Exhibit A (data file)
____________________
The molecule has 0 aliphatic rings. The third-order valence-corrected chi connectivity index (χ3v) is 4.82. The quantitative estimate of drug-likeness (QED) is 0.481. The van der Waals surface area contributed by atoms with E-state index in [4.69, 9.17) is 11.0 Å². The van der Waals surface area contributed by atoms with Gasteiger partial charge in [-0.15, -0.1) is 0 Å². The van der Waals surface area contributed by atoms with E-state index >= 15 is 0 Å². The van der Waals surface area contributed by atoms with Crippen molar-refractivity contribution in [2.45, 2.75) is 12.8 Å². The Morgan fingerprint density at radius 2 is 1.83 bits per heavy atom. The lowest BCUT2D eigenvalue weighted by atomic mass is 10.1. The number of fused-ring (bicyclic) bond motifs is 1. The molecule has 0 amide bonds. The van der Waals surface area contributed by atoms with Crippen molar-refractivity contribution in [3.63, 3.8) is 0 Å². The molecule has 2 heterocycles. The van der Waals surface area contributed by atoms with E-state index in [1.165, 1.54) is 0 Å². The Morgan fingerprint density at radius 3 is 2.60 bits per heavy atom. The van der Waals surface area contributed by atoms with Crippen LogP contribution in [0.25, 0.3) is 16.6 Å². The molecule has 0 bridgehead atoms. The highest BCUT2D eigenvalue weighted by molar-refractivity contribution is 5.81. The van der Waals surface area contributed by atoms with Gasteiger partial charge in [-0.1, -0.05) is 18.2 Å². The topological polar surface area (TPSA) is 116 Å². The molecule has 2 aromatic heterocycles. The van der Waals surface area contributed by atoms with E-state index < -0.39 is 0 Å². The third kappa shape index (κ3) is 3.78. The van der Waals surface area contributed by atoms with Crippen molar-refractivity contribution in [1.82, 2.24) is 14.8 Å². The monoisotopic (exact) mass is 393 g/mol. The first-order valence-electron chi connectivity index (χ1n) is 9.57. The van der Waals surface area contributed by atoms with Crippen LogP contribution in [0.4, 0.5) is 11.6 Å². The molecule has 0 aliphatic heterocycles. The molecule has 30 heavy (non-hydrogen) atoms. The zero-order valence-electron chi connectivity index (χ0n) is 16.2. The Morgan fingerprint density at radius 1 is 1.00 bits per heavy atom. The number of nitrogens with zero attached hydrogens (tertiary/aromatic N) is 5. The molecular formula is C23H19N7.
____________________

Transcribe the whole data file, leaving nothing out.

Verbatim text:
The molecule has 0 aliphatic rings. The third-order valence-corrected chi connectivity index (χ3v) is 4.82. The quantitative estimate of drug-likeness (QED) is 0.481. The van der Waals surface area contributed by atoms with E-state index in [4.69, 9.17) is 11.0 Å². The van der Waals surface area contributed by atoms with Gasteiger partial charge in [-0.15, -0.1) is 0 Å². The van der Waals surface area contributed by atoms with E-state index >= 15 is 0 Å². The van der Waals surface area contributed by atoms with Crippen molar-refractivity contribution in [2.45, 2.75) is 12.8 Å². The Morgan fingerprint density at radius 2 is 1.83 bits per heavy atom. The lowest BCUT2D eigenvalue weighted by atomic mass is 10.1. The number of fused-ring (bicyclic) bond motifs is 1. The molecule has 0 amide bonds. The van der Waals surface area contributed by atoms with Crippen molar-refractivity contribution in [3.63, 3.8) is 0 Å². The molecule has 2 heterocycles. The van der Waals surface area contributed by atoms with E-state index in [1.165, 1.54) is 0 Å². The Morgan fingerprint density at radius 3 is 2.60 bits per heavy atom. The van der Waals surface area contributed by atoms with Crippen LogP contribution in [0.25, 0.3) is 16.6 Å². The molecule has 0 bridgehead atoms. The highest BCUT2D eigenvalue weighted by molar-refractivity contribution is 5.81. The van der Waals surface area contributed by atoms with Gasteiger partial charge in [-0.1, -0.05) is 18.2 Å². The topological polar surface area (TPSA) is 116 Å². The molecule has 2 aromatic heterocycles. The van der Waals surface area contributed by atoms with E-state index < -0.39 is 0 Å². The third kappa shape index (κ3) is 3.78. The van der Waals surface area contributed by atoms with Crippen molar-refractivity contribution in [1.82, 2.24) is 14.8 Å². The monoisotopic (exact) mass is 393 g/mol. The first-order valence-electron chi connectivity index (χ1n) is 9.57. The van der Waals surface area contributed by atoms with Crippen LogP contribution in [0.4, 0.5) is 11.6 Å². The molecule has 0 aliphatic heterocycles. The molecule has 30 heavy (non-hydrogen) atoms. The zero-order valence-electron chi connectivity index (χ0n) is 16.2. The Morgan fingerprint density at radius 1 is 1.00 bits per heavy atom. The number of nitrogens with zero attached hydrogens (tertiary/aromatic N) is 5. The molecular formula is C23H19N7.